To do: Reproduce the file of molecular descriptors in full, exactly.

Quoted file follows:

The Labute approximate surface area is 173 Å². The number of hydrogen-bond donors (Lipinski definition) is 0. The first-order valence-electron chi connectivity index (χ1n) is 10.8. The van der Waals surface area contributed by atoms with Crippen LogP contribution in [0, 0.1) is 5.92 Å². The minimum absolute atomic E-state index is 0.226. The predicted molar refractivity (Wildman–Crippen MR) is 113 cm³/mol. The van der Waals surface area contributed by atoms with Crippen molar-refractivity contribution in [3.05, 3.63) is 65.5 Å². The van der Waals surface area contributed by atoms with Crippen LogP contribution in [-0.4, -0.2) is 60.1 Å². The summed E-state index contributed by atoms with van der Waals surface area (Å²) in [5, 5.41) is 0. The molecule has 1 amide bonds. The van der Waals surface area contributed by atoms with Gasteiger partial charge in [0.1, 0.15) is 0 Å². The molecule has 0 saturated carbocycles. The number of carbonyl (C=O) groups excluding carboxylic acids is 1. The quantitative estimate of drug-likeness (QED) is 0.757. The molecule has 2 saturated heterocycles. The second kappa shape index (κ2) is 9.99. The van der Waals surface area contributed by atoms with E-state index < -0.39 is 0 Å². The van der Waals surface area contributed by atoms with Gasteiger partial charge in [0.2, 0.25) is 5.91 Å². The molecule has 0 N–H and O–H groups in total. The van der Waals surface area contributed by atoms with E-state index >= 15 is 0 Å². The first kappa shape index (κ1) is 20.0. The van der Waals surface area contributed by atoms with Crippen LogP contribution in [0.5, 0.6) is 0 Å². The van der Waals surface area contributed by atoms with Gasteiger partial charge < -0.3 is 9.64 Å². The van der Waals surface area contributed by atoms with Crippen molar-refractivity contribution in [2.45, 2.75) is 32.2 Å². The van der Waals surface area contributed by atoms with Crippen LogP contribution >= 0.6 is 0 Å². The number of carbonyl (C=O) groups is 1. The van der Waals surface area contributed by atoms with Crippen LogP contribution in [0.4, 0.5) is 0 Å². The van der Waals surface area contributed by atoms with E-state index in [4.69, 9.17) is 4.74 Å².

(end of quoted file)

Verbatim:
The Labute approximate surface area is 173 Å². The number of hydrogen-bond donors (Lipinski definition) is 0. The first-order valence-electron chi connectivity index (χ1n) is 10.8. The van der Waals surface area contributed by atoms with Crippen LogP contribution in [0, 0.1) is 5.92 Å². The minimum absolute atomic E-state index is 0.226. The predicted molar refractivity (Wildman–Crippen MR) is 113 cm³/mol. The van der Waals surface area contributed by atoms with Crippen molar-refractivity contribution in [3.05, 3.63) is 65.5 Å². The van der Waals surface area contributed by atoms with Crippen LogP contribution in [-0.4, -0.2) is 60.1 Å². The summed E-state index contributed by atoms with van der Waals surface area (Å²) in [5, 5.41) is 0. The molecule has 1 amide bonds. The van der Waals surface area contributed by atoms with Gasteiger partial charge in [0.1, 0.15) is 0 Å². The molecule has 0 saturated carbocycles. The number of carbonyl (C=O) groups excluding carboxylic acids is 1. The quantitative estimate of drug-likeness (QED) is 0.757. The molecule has 2 saturated heterocycles. The second kappa shape index (κ2) is 9.99. The van der Waals surface area contributed by atoms with E-state index < -0.39 is 0 Å². The van der Waals surface area contributed by atoms with Gasteiger partial charge in [0.2, 0.25) is 5.91 Å². The molecule has 0 N–H and O–H groups in total. The van der Waals surface area contributed by atoms with E-state index >= 15 is 0 Å². The first kappa shape index (κ1) is 20.0. The van der Waals surface area contributed by atoms with Crippen LogP contribution in [0.5, 0.6) is 0 Å². The van der Waals surface area contributed by atoms with Gasteiger partial charge < -0.3 is 9.64 Å². The van der Waals surface area contributed by atoms with Crippen molar-refractivity contribution in [2.45, 2.75) is 32.2 Å². The van der Waals surface area contributed by atoms with Crippen LogP contribution >= 0.6 is 0 Å². The number of carbonyl (C=O) groups is 1. The van der Waals surface area contributed by atoms with Crippen LogP contribution in [0.4, 0.5) is 0 Å². The van der Waals surface area contributed by atoms with E-state index in [4.69, 9.17) is 4.74 Å².